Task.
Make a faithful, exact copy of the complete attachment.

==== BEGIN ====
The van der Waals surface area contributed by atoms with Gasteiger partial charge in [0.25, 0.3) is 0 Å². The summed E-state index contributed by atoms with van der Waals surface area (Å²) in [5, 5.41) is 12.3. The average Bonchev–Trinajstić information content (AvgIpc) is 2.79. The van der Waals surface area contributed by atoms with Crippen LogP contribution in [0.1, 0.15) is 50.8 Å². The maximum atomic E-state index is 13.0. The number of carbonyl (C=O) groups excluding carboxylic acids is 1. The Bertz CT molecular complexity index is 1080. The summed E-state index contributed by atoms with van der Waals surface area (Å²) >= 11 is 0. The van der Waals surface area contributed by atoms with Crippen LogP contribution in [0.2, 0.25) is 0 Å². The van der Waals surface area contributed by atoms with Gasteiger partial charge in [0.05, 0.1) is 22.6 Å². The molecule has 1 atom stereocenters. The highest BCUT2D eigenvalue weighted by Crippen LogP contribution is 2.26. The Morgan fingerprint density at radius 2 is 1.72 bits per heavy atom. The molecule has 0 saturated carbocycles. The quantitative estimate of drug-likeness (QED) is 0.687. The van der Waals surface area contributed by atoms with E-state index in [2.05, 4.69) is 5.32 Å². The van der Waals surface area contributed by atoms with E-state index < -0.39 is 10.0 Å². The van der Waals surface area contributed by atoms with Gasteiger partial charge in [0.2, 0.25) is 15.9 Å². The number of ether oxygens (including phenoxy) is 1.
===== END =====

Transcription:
The van der Waals surface area contributed by atoms with Gasteiger partial charge in [0.25, 0.3) is 0 Å². The summed E-state index contributed by atoms with van der Waals surface area (Å²) in [5, 5.41) is 12.3. The average Bonchev–Trinajstić information content (AvgIpc) is 2.79. The van der Waals surface area contributed by atoms with Crippen LogP contribution in [0.1, 0.15) is 50.8 Å². The maximum atomic E-state index is 13.0. The number of carbonyl (C=O) groups excluding carboxylic acids is 1. The Bertz CT molecular complexity index is 1080. The summed E-state index contributed by atoms with van der Waals surface area (Å²) >= 11 is 0. The van der Waals surface area contributed by atoms with Crippen LogP contribution in [0.2, 0.25) is 0 Å². The van der Waals surface area contributed by atoms with Gasteiger partial charge in [0.05, 0.1) is 22.6 Å². The molecule has 1 atom stereocenters. The highest BCUT2D eigenvalue weighted by Crippen LogP contribution is 2.26. The Morgan fingerprint density at radius 2 is 1.72 bits per heavy atom. The molecule has 0 saturated carbocycles. The quantitative estimate of drug-likeness (QED) is 0.687. The van der Waals surface area contributed by atoms with E-state index in [2.05, 4.69) is 5.32 Å². The van der Waals surface area contributed by atoms with E-state index < -0.39 is 10.0 Å². The van der Waals surface area contributed by atoms with Gasteiger partial charge in [0.2, 0.25) is 15.9 Å². The number of ether oxygens (including phenoxy) is 1.